A torn meniscus is a common knee injury that can occur due to any activity that causes you to forcefully rotate or twist your knee when putting total weight on it. The meniscus is a c-shaped piece of cartilage between the shinbone and thigh bone in your knees. If you have a meniscus tear West Chester, you may experience pain, swelling, and stiffness in the affected knee. You may also have difficulties extending your knee to full length.
If you have torn your meniscus, it might take up to 24 hours before you experience pain and swelling. Other possible signs you may develop in your knee include a popping sensation and feeling a block to knee motion. Home remedies such as rest, cold compresses, and medications are sometimes enough to alleviate the symptoms. However, sometimes a ton meniscus may require surgery.
What causes a meniscus tear?
Any activity involving forceful twisting or rotating your knee can cause a meniscus tear. For example, sudden stops and turns, aggressive pivoting, lifting something heavy, deep squatting, and kneeling. Sometimes degenerative changes that occur as you grow older can contribute to a torn meniscus with little or no trauma.
Although anyone can tear their meniscus, people who engage in activities that involve aggressive twisting of the knee are more susceptible. The risk is incredibly high for athletes who play contact sports such as football or activities such as basketball and tennis that involve pivoting. Obese individuals and older people are also at a higher risk of a meniscus tear.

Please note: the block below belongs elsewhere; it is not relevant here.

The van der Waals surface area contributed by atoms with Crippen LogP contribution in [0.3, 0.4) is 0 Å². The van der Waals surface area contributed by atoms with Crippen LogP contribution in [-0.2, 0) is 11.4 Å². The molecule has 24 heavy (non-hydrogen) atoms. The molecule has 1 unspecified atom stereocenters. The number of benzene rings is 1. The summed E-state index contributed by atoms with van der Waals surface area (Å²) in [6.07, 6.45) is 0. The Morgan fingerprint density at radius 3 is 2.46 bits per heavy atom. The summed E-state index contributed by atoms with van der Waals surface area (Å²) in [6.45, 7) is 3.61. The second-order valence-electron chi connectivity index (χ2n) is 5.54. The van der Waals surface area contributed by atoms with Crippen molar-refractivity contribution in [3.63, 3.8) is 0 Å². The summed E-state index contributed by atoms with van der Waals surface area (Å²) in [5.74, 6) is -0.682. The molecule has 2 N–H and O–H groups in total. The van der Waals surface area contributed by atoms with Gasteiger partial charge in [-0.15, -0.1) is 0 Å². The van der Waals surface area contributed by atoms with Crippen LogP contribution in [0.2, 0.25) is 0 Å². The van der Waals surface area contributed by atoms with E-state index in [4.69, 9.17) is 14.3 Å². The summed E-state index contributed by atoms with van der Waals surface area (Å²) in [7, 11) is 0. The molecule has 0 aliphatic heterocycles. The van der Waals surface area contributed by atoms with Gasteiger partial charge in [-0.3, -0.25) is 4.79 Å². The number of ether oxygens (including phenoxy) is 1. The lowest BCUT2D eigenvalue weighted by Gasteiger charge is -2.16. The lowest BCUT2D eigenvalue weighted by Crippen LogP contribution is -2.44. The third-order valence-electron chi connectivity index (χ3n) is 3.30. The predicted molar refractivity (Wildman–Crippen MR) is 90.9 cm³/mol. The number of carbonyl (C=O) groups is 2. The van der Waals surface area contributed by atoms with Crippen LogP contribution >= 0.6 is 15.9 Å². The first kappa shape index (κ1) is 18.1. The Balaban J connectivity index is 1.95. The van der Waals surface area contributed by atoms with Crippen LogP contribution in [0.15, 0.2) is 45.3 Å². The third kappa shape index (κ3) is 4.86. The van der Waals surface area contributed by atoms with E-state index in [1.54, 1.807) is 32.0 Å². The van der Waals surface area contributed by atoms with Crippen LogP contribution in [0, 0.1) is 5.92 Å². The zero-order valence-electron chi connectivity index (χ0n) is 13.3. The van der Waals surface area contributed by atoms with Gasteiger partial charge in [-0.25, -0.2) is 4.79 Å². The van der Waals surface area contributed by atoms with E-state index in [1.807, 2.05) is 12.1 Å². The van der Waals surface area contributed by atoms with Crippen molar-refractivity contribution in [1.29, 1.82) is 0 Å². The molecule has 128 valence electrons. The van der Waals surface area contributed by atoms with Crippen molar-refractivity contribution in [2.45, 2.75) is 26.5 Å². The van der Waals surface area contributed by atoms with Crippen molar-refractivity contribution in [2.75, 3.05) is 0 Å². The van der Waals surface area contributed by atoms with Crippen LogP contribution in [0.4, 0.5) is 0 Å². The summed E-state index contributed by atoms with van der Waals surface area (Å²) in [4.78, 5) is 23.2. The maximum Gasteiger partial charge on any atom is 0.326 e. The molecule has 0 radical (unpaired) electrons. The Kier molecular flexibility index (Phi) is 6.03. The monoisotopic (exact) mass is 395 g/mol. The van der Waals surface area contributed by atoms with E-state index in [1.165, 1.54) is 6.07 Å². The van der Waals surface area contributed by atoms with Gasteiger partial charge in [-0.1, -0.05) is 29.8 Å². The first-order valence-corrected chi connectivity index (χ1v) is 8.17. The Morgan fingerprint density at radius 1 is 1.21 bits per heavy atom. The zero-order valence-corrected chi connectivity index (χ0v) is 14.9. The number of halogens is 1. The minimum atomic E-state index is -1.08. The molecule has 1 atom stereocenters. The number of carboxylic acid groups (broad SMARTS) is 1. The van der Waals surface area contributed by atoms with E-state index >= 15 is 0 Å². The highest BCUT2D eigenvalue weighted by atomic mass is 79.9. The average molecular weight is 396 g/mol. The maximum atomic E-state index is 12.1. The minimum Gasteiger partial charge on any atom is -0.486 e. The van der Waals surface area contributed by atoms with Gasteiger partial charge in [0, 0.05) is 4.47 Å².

Treatment for a torn meniscus
Providers often begin with conservative treatment depending on your tear’s type, size, and location. If your tear is associated with arthritis, your doctor may recommend medications to treat arthritis, and symptoms may improve over time. Most tears that don’t cause a block to knee motion become less painful with time and often don’t require surgery.
As the first line of treatment, your doctor may recommend that you rest. You may need to avoid activities that aggravate the pain, such as rotating and twisting your pain. If your pain is severe, your provider may recommend using crutches to take pressure off your knee. Cold compressions for 15 minutes every four to six hours can help reduce pain and swelling. Your provider may also advise that you take over-the-counter painkillers to ease knee pain.
Physical therapy helps strengthen the muscles around your knee and in your legs. Sometimes the knee remains painful despite rehabilitative treatment. In such cases, surgery may be an option to ease symptoms and improve function. Repairing a torn meniscus is sometimes possible for children and younger adults. If your tear can’t be repaired, your provider may trim the meniscus using arthroscopy. Exercise after surgery is essential to increase and maintain knee stability and strength.
People seek emergency care because of the pain and disability of a torn meniscus. If you have knee pain, book a session with your doctor at Ronald Hess, MS, for treatment to improve your knee function.